Everest anniversary: World's five deadliest mountains

Everest anniversary: World's five deadliest mountains

New Zealand adventurer Edmund Hillary and Nepalese Sherpa mountaineer Tenzing Norgay became first men to climb Mount Everest 60 years ago today.

Six decades later, more than 3,000 people have reached the top of the world – and 227 people are known to have died trying.

Avalanches, rock falls, crevasses, sub-zero temperatures, extreme ice and incredibly thin air are all factors in making mountains dangerous places to be, let alone climb.

But which peaks are the world’s deadliest? Here’s the top five:

5. Siula Grande, Peru (20,814ft)

Siula Grande has long been billed as the deadliest mountain in the Americas – north and south – after claiming the lives of dozens of climbers.

The Peruvian peak - with its 20,814ft summit high in the Andes - includes the challenge of a near vertical western face, which was only conquered in 1985.

But that first ascent is better known for the harrowing tale of survival, which inspired the 2003 movie Touching the Void.

Briton Joe Simpson was left for dead by his climbing partner and compatriot Simon Yates after falling 100ft into a crevasse.

Yet Simpson survived the plunge with a badly broken leg and crawled along the glacier for three days to reach safety.
4. Everest, Nepal/Tibet (29,029ft)

It may be the world’s highest mountain – and the forbidding location of some notable deaths – but, surprisingly, Everest is not the world’s most dangerous peak.

Of the 3,000 successful attempts to reach the 29,029ft summit, 273 have died.

However, Everest – known by Tibetans as Chomolungma, or ‘Holy Mother’, for centuries before the British named it in 1865 – should never be written off.

[Everest achievement means fewer 'world firsts' for modern-day adventurers]

Above 26,000ft on the Himalayan peak is the infamous Death Zone where nearly all fatalities have occurred.

At this level, the air is so thin that, without at least a month of high-altitude acclimatisation, a sea-level dweller would lose consciousness within three minutes.

The inhospitable terrain, swirling winds and sub-zero temperatures also make rescue by helicopter impossible, so climbers stuck here usually die.

3. K2, China/Pakistan (28, 251ft)

K2, the world’s second highest mountain, is easily one of the cruellest of the killer peaks.

For every four people to reach the 28,251ft summit, which marks the border between Pakistan and China, one has died trying.

But the Himalayan mountain – which, unlike Everest, has never been climbed in winter – holds a particular curse for female climbers.

Polish Wanda Rutkiewicz became the first woman to reach the summit in 1986.

[Everest anniversary: 12 facts about the world's highest mountain]

Over the next 18 years all five females to match this feat were killed – three on the descent and two on a nearby mountain shortly after.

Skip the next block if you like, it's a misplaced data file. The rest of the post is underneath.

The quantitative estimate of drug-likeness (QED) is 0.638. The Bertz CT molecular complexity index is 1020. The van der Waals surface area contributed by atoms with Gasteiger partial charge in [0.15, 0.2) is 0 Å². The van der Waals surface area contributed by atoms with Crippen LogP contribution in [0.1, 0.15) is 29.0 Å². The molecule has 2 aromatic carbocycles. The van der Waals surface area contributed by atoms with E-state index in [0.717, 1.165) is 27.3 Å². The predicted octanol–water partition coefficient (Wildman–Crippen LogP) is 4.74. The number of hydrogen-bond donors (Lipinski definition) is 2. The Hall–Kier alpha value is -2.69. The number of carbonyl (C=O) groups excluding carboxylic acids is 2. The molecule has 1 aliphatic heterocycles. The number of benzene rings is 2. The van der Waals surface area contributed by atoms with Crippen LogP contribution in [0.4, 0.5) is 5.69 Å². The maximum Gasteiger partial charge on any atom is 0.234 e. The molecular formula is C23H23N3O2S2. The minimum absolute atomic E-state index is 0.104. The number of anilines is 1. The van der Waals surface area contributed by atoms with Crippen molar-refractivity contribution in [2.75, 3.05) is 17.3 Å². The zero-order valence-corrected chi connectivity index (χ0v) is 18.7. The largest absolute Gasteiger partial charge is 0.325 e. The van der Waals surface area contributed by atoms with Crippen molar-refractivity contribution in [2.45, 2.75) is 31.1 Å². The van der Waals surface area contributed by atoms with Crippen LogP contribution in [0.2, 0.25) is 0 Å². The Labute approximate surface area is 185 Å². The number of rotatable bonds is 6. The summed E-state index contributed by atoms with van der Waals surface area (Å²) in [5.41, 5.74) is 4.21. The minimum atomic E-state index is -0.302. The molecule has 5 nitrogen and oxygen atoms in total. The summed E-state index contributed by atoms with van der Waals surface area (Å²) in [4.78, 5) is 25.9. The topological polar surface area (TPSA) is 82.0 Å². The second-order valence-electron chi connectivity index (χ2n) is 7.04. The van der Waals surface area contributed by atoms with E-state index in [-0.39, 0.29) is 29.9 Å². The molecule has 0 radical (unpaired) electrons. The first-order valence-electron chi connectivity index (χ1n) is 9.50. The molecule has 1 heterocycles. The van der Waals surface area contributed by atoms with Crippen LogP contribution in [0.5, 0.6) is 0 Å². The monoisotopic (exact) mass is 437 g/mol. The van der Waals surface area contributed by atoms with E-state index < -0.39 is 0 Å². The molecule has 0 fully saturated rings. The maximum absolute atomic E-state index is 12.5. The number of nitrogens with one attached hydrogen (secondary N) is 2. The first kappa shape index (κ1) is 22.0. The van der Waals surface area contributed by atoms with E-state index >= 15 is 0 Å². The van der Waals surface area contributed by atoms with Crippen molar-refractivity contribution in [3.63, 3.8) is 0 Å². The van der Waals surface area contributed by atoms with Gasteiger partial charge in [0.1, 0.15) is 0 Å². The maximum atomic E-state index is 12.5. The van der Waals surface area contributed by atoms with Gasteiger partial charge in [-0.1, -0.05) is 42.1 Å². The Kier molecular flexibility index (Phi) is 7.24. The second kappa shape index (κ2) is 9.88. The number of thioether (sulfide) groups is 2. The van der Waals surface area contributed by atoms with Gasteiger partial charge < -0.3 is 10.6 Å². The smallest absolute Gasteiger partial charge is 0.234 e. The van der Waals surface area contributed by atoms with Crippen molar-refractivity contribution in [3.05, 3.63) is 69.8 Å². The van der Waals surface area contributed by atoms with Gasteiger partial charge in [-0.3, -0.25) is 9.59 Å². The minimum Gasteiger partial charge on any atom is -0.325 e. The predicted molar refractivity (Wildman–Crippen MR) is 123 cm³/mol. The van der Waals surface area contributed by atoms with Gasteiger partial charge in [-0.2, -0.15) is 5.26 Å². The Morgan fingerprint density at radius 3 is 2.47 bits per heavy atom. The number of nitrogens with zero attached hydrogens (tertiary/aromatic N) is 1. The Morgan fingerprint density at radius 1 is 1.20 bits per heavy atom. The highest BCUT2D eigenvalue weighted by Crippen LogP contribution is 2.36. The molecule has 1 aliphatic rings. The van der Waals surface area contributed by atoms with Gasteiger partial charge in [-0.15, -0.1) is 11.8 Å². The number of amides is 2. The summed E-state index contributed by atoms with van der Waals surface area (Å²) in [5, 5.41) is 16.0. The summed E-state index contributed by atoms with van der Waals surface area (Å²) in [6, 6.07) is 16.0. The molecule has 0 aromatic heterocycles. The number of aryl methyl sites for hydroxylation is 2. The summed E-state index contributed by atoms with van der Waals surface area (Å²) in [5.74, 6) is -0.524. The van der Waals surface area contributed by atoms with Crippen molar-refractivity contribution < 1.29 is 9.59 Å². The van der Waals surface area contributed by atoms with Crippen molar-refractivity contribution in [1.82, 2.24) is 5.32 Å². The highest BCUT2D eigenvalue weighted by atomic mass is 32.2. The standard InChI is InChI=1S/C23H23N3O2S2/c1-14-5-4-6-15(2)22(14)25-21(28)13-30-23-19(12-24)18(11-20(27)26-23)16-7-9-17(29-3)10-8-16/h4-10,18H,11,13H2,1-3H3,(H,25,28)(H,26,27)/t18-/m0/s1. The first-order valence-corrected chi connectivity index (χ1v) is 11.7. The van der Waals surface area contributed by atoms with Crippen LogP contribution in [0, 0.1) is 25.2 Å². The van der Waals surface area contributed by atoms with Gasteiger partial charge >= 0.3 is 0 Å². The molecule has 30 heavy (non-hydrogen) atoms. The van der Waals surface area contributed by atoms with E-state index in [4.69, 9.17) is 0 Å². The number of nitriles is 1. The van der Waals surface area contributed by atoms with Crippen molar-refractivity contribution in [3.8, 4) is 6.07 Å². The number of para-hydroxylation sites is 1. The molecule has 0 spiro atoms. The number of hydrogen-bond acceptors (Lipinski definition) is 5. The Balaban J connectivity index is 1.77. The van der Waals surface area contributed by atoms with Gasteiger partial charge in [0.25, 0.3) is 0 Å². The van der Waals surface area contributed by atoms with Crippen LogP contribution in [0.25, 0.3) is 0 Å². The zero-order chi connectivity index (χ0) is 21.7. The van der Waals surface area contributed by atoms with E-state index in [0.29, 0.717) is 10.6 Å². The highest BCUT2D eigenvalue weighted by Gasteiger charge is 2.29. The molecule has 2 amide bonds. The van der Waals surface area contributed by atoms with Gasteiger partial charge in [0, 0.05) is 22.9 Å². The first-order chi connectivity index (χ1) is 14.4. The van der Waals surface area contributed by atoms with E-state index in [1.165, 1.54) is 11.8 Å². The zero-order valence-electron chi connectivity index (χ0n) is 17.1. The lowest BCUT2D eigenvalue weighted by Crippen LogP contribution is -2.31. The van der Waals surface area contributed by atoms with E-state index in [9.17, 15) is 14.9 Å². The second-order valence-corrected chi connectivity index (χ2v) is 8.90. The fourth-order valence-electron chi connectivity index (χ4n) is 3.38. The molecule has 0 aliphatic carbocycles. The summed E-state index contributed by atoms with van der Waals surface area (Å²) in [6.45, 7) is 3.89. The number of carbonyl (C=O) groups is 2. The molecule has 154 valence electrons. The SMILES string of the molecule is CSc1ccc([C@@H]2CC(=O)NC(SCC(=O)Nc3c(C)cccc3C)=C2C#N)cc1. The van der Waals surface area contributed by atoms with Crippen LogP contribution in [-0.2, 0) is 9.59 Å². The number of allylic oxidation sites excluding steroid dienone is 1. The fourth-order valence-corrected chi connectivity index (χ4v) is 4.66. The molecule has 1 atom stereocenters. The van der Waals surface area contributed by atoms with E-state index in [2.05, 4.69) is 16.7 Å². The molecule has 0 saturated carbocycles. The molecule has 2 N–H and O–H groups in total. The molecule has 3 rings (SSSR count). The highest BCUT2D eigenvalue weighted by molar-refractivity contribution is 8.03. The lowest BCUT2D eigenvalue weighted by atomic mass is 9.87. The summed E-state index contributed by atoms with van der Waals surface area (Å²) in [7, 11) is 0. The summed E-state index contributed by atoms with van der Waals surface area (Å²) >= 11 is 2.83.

Spain's Edurne Pasaban finally broke the curse in 2004 – and, crucially, she remains alive today.

2. Mont Blanc, France/Italy (15,781ft)

Mont Blanc, Europe’s biggest mountain, is only half the size of Everest - yet it is by far the deadlier mountain in terms of the total number of deaths.

Up to 100 climbers die every year attempting to reach its summit, which is shared between France and Italy, and almost 8,000 have been killed since records began.

[On This Day: Edmund Hillary and Tenzing Norgay are first to climb Mount Everest]

This is largely because, being in the Alps and in the heart of Europe, many more people have attempted to reach its icy summit than any other.

The glacier, which is also known as Death Mountain or the White Killer, packs its biggest punch in the form of awesome avalanches.

Last summer, nine climbers – including three Britons - were swept to the deaths by a 500ft-wide wall of snow.

1. Annapurna, Nepal (26,545ft)

Avalanche-prone Annapurna is the mountain most likely to kill you.

For every five people to reach the 26,545ft summit – and only 130 have – two have died trying, giving it the highest death rate in the world.

The Nepalese peak, which is only the 10th highest on earth, was the first of the 14 Eight Thousanders – mountains over 8,000 metres (26,200ft) - to be scaled in 1950.

Yet its fearsome reputation has meant few others have attempted to climb Annapurna. For starters, even getting to its base of the Himalayan peak, whose Sanskrit name means the Goddess of the Harvests, is a real challenge.

It is surrounded by the Kali Gandaki Gorge, which descends 18,000ft from the summit and is the deepest canyon on earth.

And if that doesn’t kill you, the frequent violent storms make the slopes prone to massive avalanches will.

Spectacular colour images of Edmund Hillary's historic climb to the Mount Everest summit:

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